Over the last few decades, the EU has concluded an increasing number of agreements with Africa, including the Lomé Conventions, entered into with the Member States of the African, Caribbean and Pacific Countries (ACP) Group and since replaced by the 2000 Cotonou Agreement, the South Africa Agreements and the Euro-Mediterranean Partnership and Association Agreement.

So now is the time to develop the basic principles that govern the relationship between Africa and the EU. This Communication envisages three principles:

  • equality, based on mutual recognition and respect for institutions and the definition of mutual collective interests;
  • partnership, i.e. developing links based on political and commercial cooperation;
  • ownership, i.e. strategies and development policies being country-owned and not imposed from the outside.

The EU should engage with Africa’s three levels of governance – national, regional and continental – on the basis of the principle of subsidiarity: only matters which would be dealt with less effectively at a lower level should be reserved for a higher level of governance. The EU should enhance intra-African solidarity between these three levels and raise dialogue with the African continent as a whole to the highest political level.

The EU’s response strategy

The EU should strengthen its support in the areas considered prerequisites for attaining the MDGs (peace, security, good governance), areas that create a favourable economic environment for growth, trade and interconnection and areas targeting social cohesion and environment.

The EU will step up its efforts to foster peace and security by means of a wide range of actions, ranging from the support for African peace operations to a comprehensive approach to conflict prevention addressing the root causes of violent conflict. These actions also target cooperation in the fight against terrorism and the non-proliferation of weapons of mass destruction, as well as support for regional and national strategies for disarmament, demobilisation, reintegration and reinsertion in order to contribute to the reintegration of ex‑combatants – including child soldiers – and stabilisation of post-conflict situations.

Despite the progress made in Africa, the road towards good governance remains long. With a view to reforming the State, the EU will work towards building effective and credible central institutions, to which end it will define a Governance Initiative in support of the African Peer Review Mechanism. It will reinforce respect for human rights and democracy, develop local capacity and encourage the decentralisation process, with the aim of promoting democracy and development. It will also encourage African countries to sign and implement the main international instruments of crime prevention.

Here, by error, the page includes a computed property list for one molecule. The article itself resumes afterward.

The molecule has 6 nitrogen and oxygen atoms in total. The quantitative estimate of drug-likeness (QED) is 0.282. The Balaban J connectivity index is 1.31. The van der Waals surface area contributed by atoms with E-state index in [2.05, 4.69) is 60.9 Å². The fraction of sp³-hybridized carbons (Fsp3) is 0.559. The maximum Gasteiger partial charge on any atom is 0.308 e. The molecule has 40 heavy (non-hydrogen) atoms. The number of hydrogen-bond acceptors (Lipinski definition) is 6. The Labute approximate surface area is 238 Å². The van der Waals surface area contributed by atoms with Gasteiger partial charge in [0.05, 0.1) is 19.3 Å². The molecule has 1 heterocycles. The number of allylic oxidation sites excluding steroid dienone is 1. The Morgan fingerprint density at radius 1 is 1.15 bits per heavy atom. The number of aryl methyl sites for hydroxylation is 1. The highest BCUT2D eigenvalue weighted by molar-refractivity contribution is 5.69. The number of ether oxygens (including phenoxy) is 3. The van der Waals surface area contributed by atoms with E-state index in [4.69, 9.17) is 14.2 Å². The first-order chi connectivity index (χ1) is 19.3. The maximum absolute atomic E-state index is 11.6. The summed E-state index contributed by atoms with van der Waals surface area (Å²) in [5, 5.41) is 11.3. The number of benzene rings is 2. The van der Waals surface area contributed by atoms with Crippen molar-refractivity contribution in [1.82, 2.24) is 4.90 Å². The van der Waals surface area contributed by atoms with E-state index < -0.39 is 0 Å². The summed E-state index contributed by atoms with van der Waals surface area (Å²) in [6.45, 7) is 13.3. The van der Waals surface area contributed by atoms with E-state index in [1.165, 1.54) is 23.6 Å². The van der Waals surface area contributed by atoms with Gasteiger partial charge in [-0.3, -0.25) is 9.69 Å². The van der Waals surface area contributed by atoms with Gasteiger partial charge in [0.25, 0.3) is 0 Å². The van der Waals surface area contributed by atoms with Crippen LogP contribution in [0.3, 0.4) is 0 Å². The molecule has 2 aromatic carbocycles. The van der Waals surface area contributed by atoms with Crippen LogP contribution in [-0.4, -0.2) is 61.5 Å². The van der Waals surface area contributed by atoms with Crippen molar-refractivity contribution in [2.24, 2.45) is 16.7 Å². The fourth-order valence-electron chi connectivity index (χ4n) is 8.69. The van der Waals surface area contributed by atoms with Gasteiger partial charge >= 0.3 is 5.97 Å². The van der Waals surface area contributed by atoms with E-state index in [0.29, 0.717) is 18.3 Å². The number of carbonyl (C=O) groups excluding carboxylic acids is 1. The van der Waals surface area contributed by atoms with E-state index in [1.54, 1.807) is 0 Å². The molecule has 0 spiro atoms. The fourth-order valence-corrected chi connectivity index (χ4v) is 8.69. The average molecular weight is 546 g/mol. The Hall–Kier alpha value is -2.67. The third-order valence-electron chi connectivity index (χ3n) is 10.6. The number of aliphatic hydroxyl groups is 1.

In order to contribute to the effective reduction of poverty across Africa, the EU will stimulate rapid and broad-based economic growth by supporting macroeconomic stability and assisting in the creation of integrated regional markets. Limited access to transport and communication services, water and sanitation, and energy constrains economic growth. The Commission therefore proposes to establish an EU-Africa Partnership for Infrastructure. Transport policies must also be harmonised through support to the Sub-Saharan Africa Transport Programme and the energy infrastructure must be developed along with integrated water management for its improvement in trans-boundary river basins.

When we consider that 40% of all Africans survive on less than one dollar a day, the EU must contribute to the establishment of social safety for the most vulnerable. In this context, it will support education, access to knowledge and transfer of know-how as a lifelong process going beyond primary education, and promote access to water supply, sanitation and energy, as well as the improvement of health infrastructures and the provision of essential health services.

Particular attention will be paid to employment policies, the promotion of cultural diversity and turning migration into a positive force in the development process.

As regards the environment, the EU’s activities will include the management of environmental diversity, the improvement of sustainable land management to halt desertification, the conservation of biodiversity, limitation of the effects of climate change and support for the sound management of chemicals.

Despite being the main donor to Africa, the EU should increase its financing substantially. In June 2005 the EU committed itself collectively to increase official aid to 0.56% of gross national income (GNI) by 2010 and to 0.7% by 2015. In particular, some €4 billion will be available annually for Sub-Saharan Africa and this Strategy for Africa should constitute the reference framework for the programmes and action under the 10th European Development Fund (EDF).

This Strategy was adopted by the European Council of 15 and 16 December 2005.


Communication from the Commission to the European Parliament and the Council - From Cairo to Lisbon – The EU-Africa Strategic Partnership [COM(2007) 357 final – Not published in the Official Journal].

Last updated: 19.05.2008